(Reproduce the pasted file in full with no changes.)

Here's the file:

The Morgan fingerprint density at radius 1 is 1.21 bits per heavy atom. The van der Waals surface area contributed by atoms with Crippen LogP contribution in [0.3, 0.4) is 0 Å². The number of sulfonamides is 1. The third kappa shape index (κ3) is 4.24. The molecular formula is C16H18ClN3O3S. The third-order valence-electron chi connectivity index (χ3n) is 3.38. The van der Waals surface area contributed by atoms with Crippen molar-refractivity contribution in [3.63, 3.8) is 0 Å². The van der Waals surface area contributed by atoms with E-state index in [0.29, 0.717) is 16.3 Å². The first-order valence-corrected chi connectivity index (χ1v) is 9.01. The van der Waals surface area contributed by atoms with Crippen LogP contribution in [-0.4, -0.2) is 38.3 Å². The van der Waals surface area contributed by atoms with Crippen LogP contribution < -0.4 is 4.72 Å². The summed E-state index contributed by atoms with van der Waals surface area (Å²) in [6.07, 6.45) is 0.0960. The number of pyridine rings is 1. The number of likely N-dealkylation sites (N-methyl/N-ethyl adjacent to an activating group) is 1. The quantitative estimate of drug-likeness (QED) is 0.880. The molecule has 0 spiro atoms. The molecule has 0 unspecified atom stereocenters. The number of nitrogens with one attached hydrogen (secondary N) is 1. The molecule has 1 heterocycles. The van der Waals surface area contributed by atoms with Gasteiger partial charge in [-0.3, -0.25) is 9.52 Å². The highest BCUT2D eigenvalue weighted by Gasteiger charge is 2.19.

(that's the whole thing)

The Morgan fingerprint density at radius 1 is 1.21 bits per heavy atom. The van der Waals surface area contributed by atoms with Crippen LogP contribution in [0.3, 0.4) is 0 Å². The number of sulfonamides is 1. The third kappa shape index (κ3) is 4.24. The molecular formula is C16H18ClN3O3S. The third-order valence-electron chi connectivity index (χ3n) is 3.38. The van der Waals surface area contributed by atoms with Crippen molar-refractivity contribution in [3.63, 3.8) is 0 Å². The van der Waals surface area contributed by atoms with E-state index in [0.29, 0.717) is 16.3 Å². The first-order valence-corrected chi connectivity index (χ1v) is 9.01. The van der Waals surface area contributed by atoms with Crippen LogP contribution in [-0.4, -0.2) is 38.3 Å². The van der Waals surface area contributed by atoms with Crippen LogP contribution < -0.4 is 4.72 Å². The summed E-state index contributed by atoms with van der Waals surface area (Å²) in [6.07, 6.45) is 0.0960. The number of pyridine rings is 1. The number of likely N-dealkylation sites (N-methyl/N-ethyl adjacent to an activating group) is 1. The quantitative estimate of drug-likeness (QED) is 0.880. The molecule has 0 spiro atoms. The molecule has 0 unspecified atom stereocenters. The number of nitrogens with one attached hydrogen (secondary N) is 1. The molecule has 1 heterocycles. The van der Waals surface area contributed by atoms with Gasteiger partial charge in [-0.3, -0.25) is 9.52 Å². The highest BCUT2D eigenvalue weighted by Gasteiger charge is 2.19.